Hello humans of the internet! Our Summer of Herstory is winding down and as we look forward into September, it’s only natural that one might begin to think about, you know, SCHOOL. Our August/September/October theme is, therefore, SCHOOLED.
In addition to debuting our new College Lesbianager (we haven’t made that decision yet, but we will!), we’ll be looking for stories that are somehow related to queer issues and/or feminist issues AND somehow related to school or education in general.
For example, a photojournalism project about Harvey Milk, the all-gay high school in New York City, a personal essay on what happens when your parents can pay for school or you can be gay but not both at the same time or a feature about students fighting for a gay identity on Religious Campuses.
It doesn’t need to be a story about students, it can be about teachers, anyone who works in the school system, any aspect of education. There’s a lot of room to get creative here, and as usual we encourage submissions from women of all ages and backgrounds!
You’re also encouraged to submit personal essays, of course. Please refrain from submitting essays on the topic of “How [All-Women’s College/Study Abroad Program/Boarding School] Made Me Gay.” If you’d like to submit a personal essay about growing up gay in Catholic School, you need to come up with a really unique clever twist, because you would be really surprised how many of those we get!
More examples of SCHOOLED posts from Autostraddle:
+ Can Queer Sex Queer Sex Ed?, by Mae & Rachel
+ The Lesbian Insider’s Guide to 40 Queer-Friendly College Campuses, by a lot of people
+ The entire College Lesbianage Series.
More examples of SCHOOLED-esque posts from other websites:
Thriving in Hostile Territory: Black Feminism in the College Classroom (2010), Crunk Feminist Collective – “My belly is so full of air (my anger) and pity (other people’s bullsh*t) that I sometimes feel pregnant. And because I am a black woman who writes and speaks authoritatively about lived experience and “grown up words” (like racism and sexism), I am immediately implicated. My body is implicated. My authority is implicated. My intelligence is questioned.”
The Cuddle Puddle of Stuyvesant High School: Love and the Ambisexual, Heteroflexible Teen (2005), New York Magazine – “Researchers find it shocking that 11 percent of American girls between 15 and 19 claim to have same-sex encounters. Clearly they’ve never observed the social rituals of the pansexual, bi-queer, metroflexible New York teen.”
One Town’s War on Gay Teens (2012), Rolling Stone – “In Michele Bachmann’s home district, evangelicals have created an extreme anti-gay climate. After a rash of suicides, the kids are fighting back.”
Racism 101: Race and the College Freshman (2011), Racialicious – “Maybe I’m naïve, but when I stepped on the campus of my New England public university, I was dumbstruck by the whiteness of it all. I was literally the only person of color in a sea of white people.”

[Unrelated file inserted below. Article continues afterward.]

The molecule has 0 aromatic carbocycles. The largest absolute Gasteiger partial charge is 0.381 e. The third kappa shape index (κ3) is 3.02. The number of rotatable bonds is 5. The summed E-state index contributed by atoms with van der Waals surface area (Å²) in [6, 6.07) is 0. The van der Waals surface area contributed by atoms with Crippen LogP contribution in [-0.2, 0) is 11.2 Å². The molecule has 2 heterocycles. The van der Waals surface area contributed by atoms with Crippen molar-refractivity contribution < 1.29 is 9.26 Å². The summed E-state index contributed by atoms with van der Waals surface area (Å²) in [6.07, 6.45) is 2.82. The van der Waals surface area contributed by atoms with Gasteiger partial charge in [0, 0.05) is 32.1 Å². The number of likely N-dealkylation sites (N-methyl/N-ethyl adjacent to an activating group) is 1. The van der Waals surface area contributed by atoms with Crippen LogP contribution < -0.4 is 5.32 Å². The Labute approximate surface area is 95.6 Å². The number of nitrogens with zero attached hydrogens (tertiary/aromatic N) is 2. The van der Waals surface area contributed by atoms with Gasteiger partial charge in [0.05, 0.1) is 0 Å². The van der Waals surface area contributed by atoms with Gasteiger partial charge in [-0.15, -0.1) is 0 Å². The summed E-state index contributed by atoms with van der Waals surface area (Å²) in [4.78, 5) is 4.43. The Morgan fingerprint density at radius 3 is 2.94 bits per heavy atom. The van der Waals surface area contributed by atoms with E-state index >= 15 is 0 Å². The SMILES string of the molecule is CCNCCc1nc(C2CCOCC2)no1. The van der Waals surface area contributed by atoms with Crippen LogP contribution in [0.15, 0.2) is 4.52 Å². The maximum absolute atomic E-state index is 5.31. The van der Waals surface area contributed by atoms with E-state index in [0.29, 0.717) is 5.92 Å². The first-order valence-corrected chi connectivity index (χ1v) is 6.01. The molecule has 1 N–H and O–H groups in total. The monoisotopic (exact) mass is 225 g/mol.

Accounting For Queer Studies (2012), Pretty Queer – “Queer people in America have an unhealthy addiction to institutional approval.”
Coming Out in Middle School (2009), New York Times Magazine – How 13-year-old kids are dealing with their sexual identity — and how others are dealing with them.
The Freedom to Choose Your Pronoun (2011), New York Times – Katy is one of a growing number of high school and college students who are questioning the gender roles society assigns individuals simply because they have been born male or female.
The entire School’s Out series from Bitch Magazine.
Send your story pitches to Laneia [at] Autostraddle [dot] com by August 10th. Include a resume and 2-3 writing samples (either PDFs from print publications or link to your work online). If you don’t have any writing/publishing experience and/or clips, we ask that you submit your entire manuscript (or most of it) instead of just the pitch. We also accept pitches for photoessays. There’s no pay, but everybody loves exposure and we can reimburse you for any expenses incurred while writing the article. If there is a more in-depth project you’d like to produce that might require a budget, include that in your pitch.
Special note: One of the Top Ten Problems With Submissions is the problem of “tone” — specifically that we get a lot of pitches and articles that are written in a very academic tone. We like our articles to be conversational, unique, exciting, smart and accessible — but most importantly, FUN! (Not all the “examples from other publications” reflect what we want w/r/t tone, the best gauge for that is the Autostraddle examples listed above.)